Landmark Shenzhen Connect heralds end of aggregate trading quotas
The Shenzhen-Hong Kong Stock Connect Scheme was officially given the go ahead by China’s State Council on Tuesday, with the Hong Kong Securities and Futures Commission (SFC) making the breakthrough announcement that the entire Stock Connect scheme will now operate without aggregate trading quotas. Exchange traded funds (ETFs) and derivatives are due to come in future expansions.
Almost two years after trading started on the landmark Shanghai-Hong Kong Stock Connect, a statement released on late Tuesday afternoon said all relevant preparation work for the Shenzhen Connect scheme had been completed and that the State Council had given the plan the green light.
The SFC revealed in a separate statement that the Shenzhen Connect will have no aggregate net trading quota. It also said the existing aggregate quotas under the Shanghai Connect will be abolished with immediate effect.
The SFC statement was followed in the evening by a media briefing held by the Hong Kong Stock Exchange (HKEX), where Charles Li, its CEO, explained that while aggregate quotas would be abolished, the existing daily net trading quotas would remain in place for both the Shenzhen and Shanghai links, at Rmb13bn ($2bn) each.
“The daily quotas are important given that it helps to prevent unforeseen large scale movements of capital,” said Li. “It helps keep the volatility in check.”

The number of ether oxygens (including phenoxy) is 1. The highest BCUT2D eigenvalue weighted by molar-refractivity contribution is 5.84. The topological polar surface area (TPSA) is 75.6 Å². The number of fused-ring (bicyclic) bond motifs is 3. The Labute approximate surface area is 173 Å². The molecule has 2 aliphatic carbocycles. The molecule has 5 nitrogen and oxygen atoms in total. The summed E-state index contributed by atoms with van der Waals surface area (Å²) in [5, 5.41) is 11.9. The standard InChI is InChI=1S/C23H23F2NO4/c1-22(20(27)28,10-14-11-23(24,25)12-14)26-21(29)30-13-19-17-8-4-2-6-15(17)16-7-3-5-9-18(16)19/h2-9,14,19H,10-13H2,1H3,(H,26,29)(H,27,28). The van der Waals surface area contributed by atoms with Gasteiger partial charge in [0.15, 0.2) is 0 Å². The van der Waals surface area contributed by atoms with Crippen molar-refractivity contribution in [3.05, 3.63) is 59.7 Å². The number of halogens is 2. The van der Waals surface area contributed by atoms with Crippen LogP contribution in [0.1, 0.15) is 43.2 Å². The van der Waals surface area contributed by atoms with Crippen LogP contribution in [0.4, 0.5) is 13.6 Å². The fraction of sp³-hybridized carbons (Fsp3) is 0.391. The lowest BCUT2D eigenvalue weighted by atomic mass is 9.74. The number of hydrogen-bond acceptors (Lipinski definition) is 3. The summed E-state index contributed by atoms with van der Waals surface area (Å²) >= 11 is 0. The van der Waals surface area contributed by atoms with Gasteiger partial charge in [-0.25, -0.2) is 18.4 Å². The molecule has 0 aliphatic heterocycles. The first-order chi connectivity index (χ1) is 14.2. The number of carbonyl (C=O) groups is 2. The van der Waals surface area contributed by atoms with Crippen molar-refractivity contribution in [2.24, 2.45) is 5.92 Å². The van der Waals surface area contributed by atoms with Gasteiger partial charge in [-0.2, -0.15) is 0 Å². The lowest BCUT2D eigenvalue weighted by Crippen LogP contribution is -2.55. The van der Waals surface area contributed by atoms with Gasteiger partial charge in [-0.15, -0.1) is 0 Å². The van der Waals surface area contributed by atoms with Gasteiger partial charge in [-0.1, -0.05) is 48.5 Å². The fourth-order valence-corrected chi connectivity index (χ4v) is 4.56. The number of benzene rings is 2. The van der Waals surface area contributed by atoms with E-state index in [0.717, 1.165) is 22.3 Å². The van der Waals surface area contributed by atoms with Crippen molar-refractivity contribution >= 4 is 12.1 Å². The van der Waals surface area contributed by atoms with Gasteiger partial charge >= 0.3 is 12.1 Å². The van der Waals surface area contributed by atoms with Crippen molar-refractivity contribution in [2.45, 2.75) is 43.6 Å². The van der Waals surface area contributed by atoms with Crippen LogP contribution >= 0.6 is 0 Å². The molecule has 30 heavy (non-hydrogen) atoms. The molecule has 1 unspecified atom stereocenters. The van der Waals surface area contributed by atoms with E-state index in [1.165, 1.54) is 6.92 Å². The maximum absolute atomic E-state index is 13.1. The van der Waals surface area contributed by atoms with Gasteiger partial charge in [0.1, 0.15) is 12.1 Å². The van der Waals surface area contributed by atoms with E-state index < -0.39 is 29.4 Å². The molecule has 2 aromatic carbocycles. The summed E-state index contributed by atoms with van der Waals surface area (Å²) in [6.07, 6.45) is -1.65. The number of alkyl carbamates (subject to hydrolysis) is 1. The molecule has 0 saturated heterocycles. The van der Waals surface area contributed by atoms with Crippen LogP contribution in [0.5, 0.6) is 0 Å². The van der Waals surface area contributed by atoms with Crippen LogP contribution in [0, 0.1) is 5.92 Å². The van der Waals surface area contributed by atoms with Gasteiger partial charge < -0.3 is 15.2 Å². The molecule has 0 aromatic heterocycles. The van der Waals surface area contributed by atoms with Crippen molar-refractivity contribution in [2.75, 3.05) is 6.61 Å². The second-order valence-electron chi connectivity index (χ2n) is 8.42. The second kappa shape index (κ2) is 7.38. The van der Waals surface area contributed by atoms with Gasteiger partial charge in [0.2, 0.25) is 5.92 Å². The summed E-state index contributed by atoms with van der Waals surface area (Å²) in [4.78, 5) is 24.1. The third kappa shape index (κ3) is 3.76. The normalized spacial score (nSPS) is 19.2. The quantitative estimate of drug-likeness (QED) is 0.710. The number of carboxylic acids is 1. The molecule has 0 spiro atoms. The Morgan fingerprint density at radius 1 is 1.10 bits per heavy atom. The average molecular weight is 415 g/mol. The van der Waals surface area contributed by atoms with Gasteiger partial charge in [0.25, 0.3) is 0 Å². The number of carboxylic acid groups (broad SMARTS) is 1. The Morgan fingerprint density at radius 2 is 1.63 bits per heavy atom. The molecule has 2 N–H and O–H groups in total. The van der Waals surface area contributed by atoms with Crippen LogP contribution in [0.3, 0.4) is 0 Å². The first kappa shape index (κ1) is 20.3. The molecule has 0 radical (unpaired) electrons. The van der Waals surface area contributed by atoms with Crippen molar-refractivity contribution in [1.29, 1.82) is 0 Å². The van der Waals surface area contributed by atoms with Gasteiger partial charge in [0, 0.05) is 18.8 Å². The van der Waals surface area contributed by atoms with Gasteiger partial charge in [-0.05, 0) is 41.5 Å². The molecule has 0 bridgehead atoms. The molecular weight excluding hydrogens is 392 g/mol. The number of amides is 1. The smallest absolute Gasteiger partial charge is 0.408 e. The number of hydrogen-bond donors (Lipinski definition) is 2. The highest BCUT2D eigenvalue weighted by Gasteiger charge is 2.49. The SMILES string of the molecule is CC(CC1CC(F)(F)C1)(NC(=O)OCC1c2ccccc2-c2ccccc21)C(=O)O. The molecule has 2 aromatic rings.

As for the launch timetable, Li said recent market tests had helped shorten preparation time and that a launch by year end was certain.
Another significant addition to the Shanghai Connect set-up would be the inclusion of ETFs to the universe of eligible products in 2017. However, Li said regulations would need to be adjusted first.
“The clearing rules [for ETFs] are not compatible between Hong Kong, Shanghai, Shenzhen, so further fine-tuning is needed between exchanges and regulators.”
For the southbound link, all stocks of the Hang Seng Composite Large Cap Index, Mid-Cap Index and Small Cap Index with a market cap of no less than HK$5bn ($645m) will be eligible.
In addition, Hong Kong-listed companies with corresponding A-share listings will also be eligible for trading under the scheme.
As for eligible investors, the only novelty is the decision to limit access to ChiNext stocks on the Shenzhen exchange to institutional investors. Li told GlobalRMB, a sister publication of GlobalCapital Asia, that further regulatory considerations were needed on that front. ChiNext is the exchange for smaller companies, predominantly those in the technology sector.
Hong Kong investors that are able to access ChiNext stocks will be limited institutional professional investors, meaning institutions only instead of high net worth individuals or other retail investors.
Li added that such investors would need to go through a yet-to-be defined certification process with the SFC. China, for example, also restricts retail participation in ChiNext by having investors sign a series of agreements to make sure they understand the risks involved in their investments.
“SFC needs to introduce or come up with similar criteria so that our investors can go through a similar process since ChiNext is made up of much smaller cap stocks, with more volatility and potentially more risk,” he said.
Li added that commodities and fixed income, as well as the remaining stocks not yet eligible for the scheme, are being targeted for future expansion.